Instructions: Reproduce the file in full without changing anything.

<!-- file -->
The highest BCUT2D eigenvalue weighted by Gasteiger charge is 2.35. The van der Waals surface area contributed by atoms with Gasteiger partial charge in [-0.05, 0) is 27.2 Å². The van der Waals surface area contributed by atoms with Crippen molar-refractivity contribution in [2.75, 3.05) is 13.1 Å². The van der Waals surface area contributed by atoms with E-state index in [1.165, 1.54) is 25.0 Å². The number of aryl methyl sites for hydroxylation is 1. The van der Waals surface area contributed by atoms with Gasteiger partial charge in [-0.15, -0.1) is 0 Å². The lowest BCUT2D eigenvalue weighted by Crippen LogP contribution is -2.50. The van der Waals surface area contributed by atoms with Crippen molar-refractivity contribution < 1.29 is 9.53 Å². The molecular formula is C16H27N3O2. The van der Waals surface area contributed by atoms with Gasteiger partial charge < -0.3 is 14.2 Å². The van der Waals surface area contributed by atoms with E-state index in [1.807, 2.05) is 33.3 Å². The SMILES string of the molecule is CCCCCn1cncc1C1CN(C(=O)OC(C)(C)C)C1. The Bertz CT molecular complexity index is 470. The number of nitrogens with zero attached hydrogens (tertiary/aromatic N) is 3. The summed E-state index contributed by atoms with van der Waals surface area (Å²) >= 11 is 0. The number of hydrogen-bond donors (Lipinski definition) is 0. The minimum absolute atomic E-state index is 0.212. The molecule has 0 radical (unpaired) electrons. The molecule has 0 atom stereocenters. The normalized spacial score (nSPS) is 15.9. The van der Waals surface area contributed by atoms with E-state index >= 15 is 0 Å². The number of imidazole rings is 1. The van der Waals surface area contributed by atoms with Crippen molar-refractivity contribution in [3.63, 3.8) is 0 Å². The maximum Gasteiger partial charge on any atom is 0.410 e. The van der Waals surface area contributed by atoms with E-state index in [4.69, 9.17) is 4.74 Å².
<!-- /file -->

The highest BCUT2D eigenvalue weighted by Gasteiger charge is 2.35. The van der Waals surface area contributed by atoms with Gasteiger partial charge in [-0.05, 0) is 27.2 Å². The van der Waals surface area contributed by atoms with Crippen molar-refractivity contribution in [2.75, 3.05) is 13.1 Å². The van der Waals surface area contributed by atoms with E-state index in [1.165, 1.54) is 25.0 Å². The number of aryl methyl sites for hydroxylation is 1. The van der Waals surface area contributed by atoms with Gasteiger partial charge in [-0.15, -0.1) is 0 Å². The lowest BCUT2D eigenvalue weighted by Crippen LogP contribution is -2.50. The van der Waals surface area contributed by atoms with Crippen molar-refractivity contribution < 1.29 is 9.53 Å². The molecular formula is C16H27N3O2. The van der Waals surface area contributed by atoms with Gasteiger partial charge < -0.3 is 14.2 Å². The van der Waals surface area contributed by atoms with E-state index in [1.807, 2.05) is 33.3 Å². The SMILES string of the molecule is CCCCCn1cncc1C1CN(C(=O)OC(C)(C)C)C1. The Bertz CT molecular complexity index is 470. The number of nitrogens with zero attached hydrogens (tertiary/aromatic N) is 3. The summed E-state index contributed by atoms with van der Waals surface area (Å²) >= 11 is 0. The number of hydrogen-bond donors (Lipinski definition) is 0. The minimum absolute atomic E-state index is 0.212. The molecule has 0 radical (unpaired) electrons. The molecule has 0 atom stereocenters. The normalized spacial score (nSPS) is 15.9. The van der Waals surface area contributed by atoms with E-state index >= 15 is 0 Å². The number of imidazole rings is 1. The van der Waals surface area contributed by atoms with Crippen molar-refractivity contribution in [3.63, 3.8) is 0 Å². The maximum Gasteiger partial charge on any atom is 0.410 e. The van der Waals surface area contributed by atoms with E-state index in [4.69, 9.17) is 4.74 Å².